It's not the most enjoyable thing to contemplate your death, but drawing up a will or trust allows you to designate where you want your assets to go when you do pass away. Though it's a common belief that using a trust can save you on estate taxes, that's simply not the case. However, there are other significant differences between wills and trusts that can save you time, money and headaches in other ways.
Wills are typically cheaper and easier to create then trusts. If you have a smaller estate, the costs of creating the trust may exceed the savings of avoiding probate. In addition, you don't have to worry about retitling any of your assets or the other formalities that come with holding your assets in a trust. Finally, if you're skeptical that your assets would be distributed according to your wishes, using a will requires court supervision of your estate.
A big disadvantage to wills is that they have to be probated, which means a court must supervise the distribution of the assets. This makes the process more costly and more time-consuming. Plus, the court documents are public records, so anyone can take a trip down to the courthouse to see how your estate was distributed. In addition, your will doesn't take effect until you're dead, which means that you can't use a will to name someone to take care of you if you're incapacitated -- you need to draw up other documents to do that.
Using a living trust allows you to pass your property to your heirs without going through probate. This typically allows for faster distribution wills, especially in states with complex probate codes, and also maintains the privacy of your estate. If you have property in multiple states, a trust passes the assets without additional proceedings. With a will, you may need to go through ancillary probate proceedings in the other states as well. Finally, your trust documents are effective immediately, so you can include things like end-of-life directives and who should act as your guardian in the event that you're incapacitated.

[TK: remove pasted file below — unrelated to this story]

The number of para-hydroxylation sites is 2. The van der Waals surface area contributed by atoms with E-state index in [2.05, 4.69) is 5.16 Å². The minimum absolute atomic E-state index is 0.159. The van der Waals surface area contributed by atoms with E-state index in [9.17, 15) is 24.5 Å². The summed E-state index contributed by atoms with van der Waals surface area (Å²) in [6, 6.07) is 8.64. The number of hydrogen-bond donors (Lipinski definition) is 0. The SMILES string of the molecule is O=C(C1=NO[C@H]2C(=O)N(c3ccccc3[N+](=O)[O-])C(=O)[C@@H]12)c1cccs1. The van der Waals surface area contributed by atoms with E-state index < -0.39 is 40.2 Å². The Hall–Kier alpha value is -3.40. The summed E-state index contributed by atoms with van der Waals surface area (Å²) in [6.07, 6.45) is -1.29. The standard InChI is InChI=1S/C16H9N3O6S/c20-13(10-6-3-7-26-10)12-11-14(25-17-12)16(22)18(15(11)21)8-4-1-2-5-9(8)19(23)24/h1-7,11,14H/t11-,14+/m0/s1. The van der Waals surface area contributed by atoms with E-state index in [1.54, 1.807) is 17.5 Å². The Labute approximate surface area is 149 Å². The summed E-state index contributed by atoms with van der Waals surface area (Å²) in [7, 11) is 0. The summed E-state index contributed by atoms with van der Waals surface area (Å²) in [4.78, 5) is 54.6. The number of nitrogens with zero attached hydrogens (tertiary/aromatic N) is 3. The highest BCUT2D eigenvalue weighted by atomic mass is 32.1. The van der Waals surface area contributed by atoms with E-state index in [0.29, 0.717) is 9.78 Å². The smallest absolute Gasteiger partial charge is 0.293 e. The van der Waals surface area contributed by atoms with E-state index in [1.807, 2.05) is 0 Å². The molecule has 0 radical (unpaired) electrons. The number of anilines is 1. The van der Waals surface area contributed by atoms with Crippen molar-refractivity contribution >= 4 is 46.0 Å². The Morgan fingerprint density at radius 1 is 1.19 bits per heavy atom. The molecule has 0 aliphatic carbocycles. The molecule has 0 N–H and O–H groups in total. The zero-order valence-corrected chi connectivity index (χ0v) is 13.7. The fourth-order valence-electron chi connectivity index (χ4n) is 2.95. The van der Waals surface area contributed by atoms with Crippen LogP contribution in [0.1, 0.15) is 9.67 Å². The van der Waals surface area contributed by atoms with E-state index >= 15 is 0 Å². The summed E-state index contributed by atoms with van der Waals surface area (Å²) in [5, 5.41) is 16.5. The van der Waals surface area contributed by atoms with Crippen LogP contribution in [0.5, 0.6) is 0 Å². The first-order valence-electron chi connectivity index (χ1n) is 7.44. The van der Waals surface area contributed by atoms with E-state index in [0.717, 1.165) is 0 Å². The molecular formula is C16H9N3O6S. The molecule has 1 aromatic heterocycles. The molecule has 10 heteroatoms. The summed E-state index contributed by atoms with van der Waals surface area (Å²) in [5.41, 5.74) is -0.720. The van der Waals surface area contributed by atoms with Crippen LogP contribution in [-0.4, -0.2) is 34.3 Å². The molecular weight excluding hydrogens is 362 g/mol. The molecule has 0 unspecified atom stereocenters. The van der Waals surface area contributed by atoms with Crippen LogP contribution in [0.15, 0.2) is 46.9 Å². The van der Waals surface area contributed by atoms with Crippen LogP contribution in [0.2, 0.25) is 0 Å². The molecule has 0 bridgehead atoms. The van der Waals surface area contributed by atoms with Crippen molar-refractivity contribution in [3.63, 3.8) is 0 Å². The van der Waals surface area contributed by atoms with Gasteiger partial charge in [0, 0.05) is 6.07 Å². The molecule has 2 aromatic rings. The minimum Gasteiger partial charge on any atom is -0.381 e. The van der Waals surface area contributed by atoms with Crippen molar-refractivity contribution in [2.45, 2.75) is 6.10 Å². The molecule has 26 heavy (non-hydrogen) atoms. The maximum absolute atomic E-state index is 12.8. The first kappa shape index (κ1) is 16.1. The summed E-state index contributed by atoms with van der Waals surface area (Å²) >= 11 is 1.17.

The biggest difficulty with trusts is getting them set up. Trusts generally have higher preparation costs than wills and require you to retitle your assets in the name of the trust, which takes time and money. If you don't retitle your assets, those assets won't pass through the trust and instead will go through probate. In addition to not offering special estate tax benefits, trusts don't offer any special asset protection. Your creditors can still get assets in your revocable trust.
Based in the Kansas City area, Mike specializes in personal finance and business topics. He has been writing since 2009 and has been published by "Quicken," "TurboTax," and "The Motley Fool."